III) Congress has the power to make rules and regulations to govern the land and naval forces, and to define and punish crimes against the law of nations. That's what they did with their ban on torture. Since Congress acted constitutionally, there's no occasion to decide the hypothetical question of whether the President has to obey unconstitutional laws.

    IV) The Jacksonian precedents Yoo cites don't help President Bush. (a) Jackson vetoed bills he believed to be unconstitutional or injurious to the Republic - exercising a power that is expressly granted to the President. Would that GW Bush did this more often! (b) Jackson threatened to suppress a nullification attempt by South Carolina. The constitutional question was state power v. federal power, not Congress v. the President. Congress had passed a law allowing the President to call out the militia to suppress insurrections when the ordinary courts couldn't cope with the insurgents. The only question was whether a state practicing nullification could be equated with an insurgent movement. It wasn't about the Pres defying Congress. (c) Contrary to myth, Jackson didn't disobey the US Supreme Court in Worcester v. Georgia. He had no opportunity to do so - assuming he wanted to. The US Supremes overturned a criminal conviction in a Georgia court and ordered that court to let the guy free. The Supremes didn't call on Presidential assistance against the Ga court - eventually, the Ga governor granted a pardon and the issue went away (as did the Cherokees, whose lawsuit the Supremes refused to hear).

    V) The idea of John Yoo being the public face of "conservative" legal ideas is disgusting.

  • SIV||

    It's an embarassment to me that the Democratic Party still honors Jackson, our genocidiest president

    In terms of percentage of population FDR was much more effective at "ethnic cleansing" with his Jap internment.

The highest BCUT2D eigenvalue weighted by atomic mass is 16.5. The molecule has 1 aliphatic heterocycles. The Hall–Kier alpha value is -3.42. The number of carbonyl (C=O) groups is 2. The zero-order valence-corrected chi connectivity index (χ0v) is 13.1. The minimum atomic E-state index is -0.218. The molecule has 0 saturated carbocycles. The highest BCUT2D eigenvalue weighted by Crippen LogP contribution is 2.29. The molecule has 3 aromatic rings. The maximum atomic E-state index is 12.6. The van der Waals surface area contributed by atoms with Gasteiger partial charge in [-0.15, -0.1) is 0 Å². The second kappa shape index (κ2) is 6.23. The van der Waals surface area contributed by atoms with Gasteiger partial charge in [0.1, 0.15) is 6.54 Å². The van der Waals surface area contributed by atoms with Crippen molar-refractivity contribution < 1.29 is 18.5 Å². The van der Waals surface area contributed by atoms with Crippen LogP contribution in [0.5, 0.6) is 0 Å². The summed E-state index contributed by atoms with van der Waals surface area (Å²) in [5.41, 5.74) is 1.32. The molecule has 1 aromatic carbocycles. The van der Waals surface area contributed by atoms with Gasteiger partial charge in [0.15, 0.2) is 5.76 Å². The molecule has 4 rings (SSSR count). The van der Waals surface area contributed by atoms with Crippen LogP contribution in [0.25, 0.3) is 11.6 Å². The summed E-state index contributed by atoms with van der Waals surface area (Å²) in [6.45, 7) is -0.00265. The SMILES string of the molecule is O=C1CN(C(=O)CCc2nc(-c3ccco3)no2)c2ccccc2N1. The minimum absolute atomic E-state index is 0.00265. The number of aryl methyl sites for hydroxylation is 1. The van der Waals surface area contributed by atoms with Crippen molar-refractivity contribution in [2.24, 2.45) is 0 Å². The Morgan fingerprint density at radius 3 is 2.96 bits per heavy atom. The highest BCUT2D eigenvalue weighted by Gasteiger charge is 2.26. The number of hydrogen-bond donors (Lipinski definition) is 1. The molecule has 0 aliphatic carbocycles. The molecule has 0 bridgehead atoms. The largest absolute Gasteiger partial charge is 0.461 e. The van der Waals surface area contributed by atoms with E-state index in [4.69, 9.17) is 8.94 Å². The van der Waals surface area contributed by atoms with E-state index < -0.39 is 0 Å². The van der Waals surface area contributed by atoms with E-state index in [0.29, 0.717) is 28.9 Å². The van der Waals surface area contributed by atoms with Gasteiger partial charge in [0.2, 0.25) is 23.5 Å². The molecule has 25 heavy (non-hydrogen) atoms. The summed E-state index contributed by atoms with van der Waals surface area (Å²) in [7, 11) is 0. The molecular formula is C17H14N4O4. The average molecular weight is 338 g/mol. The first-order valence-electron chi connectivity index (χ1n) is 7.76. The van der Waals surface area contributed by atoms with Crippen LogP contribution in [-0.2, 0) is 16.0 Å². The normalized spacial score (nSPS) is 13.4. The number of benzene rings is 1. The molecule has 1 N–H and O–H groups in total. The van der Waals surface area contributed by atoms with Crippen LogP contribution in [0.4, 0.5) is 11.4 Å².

• ||

    SIV,

    Some would consider dead people vs. live people to be a meaningful distinction.

  • ||

    ""The unitary theory of executive power has to do with the President's authority to tell executive-branch employees how to carry out their duties; it views the President as the repository of all executive power subject to his delegation."""

    Yoo probably thinks an Executive Order is the way a President creates law.

  • MJ||

    "It's an embarassment to me that the Democratic Party still honors Jackson, our genocidiest president."

    It's a bit difficult to disown your party's founder. Genocide, slavery, what a wonderful history your party has!

  • ||

    Nothing in either McCain's or Obama's run shows
    that they will undo Bush's damage. America has gone over to a caudillo mentality, and it's going to take some time to undo it. If the libertarians are going to do anything about it, it will have to be from the other end, as far from D.C. as possible. Congress is a zombie, and the courts are overrun with Bush's pimps. It starts with the next flight out of D.C.

  • ||

    Beware of anyone who uses Andrew Jackson or Teddy Roosevelt as a positive example of the presidency.

  • ||

    Crisco,
    Could you see your way clear to add Lincoln?

  • wicks cherrycoke||

    Let's see if I understand this: a nationalistic leader, claiming to draw his authority from the majority of the citizenry and to be acting in their name, uses his personal charisma to override the legal and institutional contraints on his power, to subordinate law to his person, to cleanse and/or go to war with those considered outsiders to the nation, and uses military force to impose policy.

    Hey Benito, ever hear of such a notion?

  • ||

    Screw Jackson, screw Woo, screw Root too. Cherokees saved Jackson in his early career as a soldier in battle. WOO, who? Oh I got it, is it John Woo - Thomas? Not sure. Must be PTSS that my great-great grandmother and her children suffered from the "Trail of Tears" (The Trail Where They Died - The Trail of Blood) authored and executed by Jackson. Still wondering!